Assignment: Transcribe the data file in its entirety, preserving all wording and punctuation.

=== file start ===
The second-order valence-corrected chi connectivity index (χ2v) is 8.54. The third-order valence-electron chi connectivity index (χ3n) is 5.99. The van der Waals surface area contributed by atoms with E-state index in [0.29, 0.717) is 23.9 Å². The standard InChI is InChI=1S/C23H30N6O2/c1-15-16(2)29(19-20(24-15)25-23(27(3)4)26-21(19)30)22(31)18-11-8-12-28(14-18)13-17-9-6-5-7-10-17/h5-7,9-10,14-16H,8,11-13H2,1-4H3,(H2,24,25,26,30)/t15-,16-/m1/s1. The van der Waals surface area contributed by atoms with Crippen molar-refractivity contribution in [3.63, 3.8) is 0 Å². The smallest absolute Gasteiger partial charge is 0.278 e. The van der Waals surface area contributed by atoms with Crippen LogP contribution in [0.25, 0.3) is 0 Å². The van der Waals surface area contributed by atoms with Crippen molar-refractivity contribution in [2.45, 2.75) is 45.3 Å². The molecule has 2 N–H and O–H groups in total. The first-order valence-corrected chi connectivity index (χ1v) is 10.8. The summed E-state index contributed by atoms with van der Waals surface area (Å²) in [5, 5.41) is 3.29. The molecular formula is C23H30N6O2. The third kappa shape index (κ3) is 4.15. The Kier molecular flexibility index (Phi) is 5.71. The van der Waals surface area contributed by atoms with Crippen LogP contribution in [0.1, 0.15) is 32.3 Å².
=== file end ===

The second-order valence-corrected chi connectivity index (χ2v) is 8.54. The third-order valence-electron chi connectivity index (χ3n) is 5.99. The van der Waals surface area contributed by atoms with E-state index in [0.29, 0.717) is 23.9 Å². The standard InChI is InChI=1S/C23H30N6O2/c1-15-16(2)29(19-20(24-15)25-23(27(3)4)26-21(19)30)22(31)18-11-8-12-28(14-18)13-17-9-6-5-7-10-17/h5-7,9-10,14-16H,8,11-13H2,1-4H3,(H2,24,25,26,30)/t15-,16-/m1/s1. The van der Waals surface area contributed by atoms with Crippen molar-refractivity contribution in [3.63, 3.8) is 0 Å². The smallest absolute Gasteiger partial charge is 0.278 e. The van der Waals surface area contributed by atoms with Crippen LogP contribution in [0.25, 0.3) is 0 Å². The van der Waals surface area contributed by atoms with Crippen molar-refractivity contribution in [2.45, 2.75) is 45.3 Å². The molecule has 2 N–H and O–H groups in total. The first-order valence-corrected chi connectivity index (χ1v) is 10.8. The summed E-state index contributed by atoms with van der Waals surface area (Å²) in [5, 5.41) is 3.29. The molecular formula is C23H30N6O2. The third kappa shape index (κ3) is 4.15. The Kier molecular flexibility index (Phi) is 5.71. The van der Waals surface area contributed by atoms with Crippen LogP contribution in [0.1, 0.15) is 32.3 Å².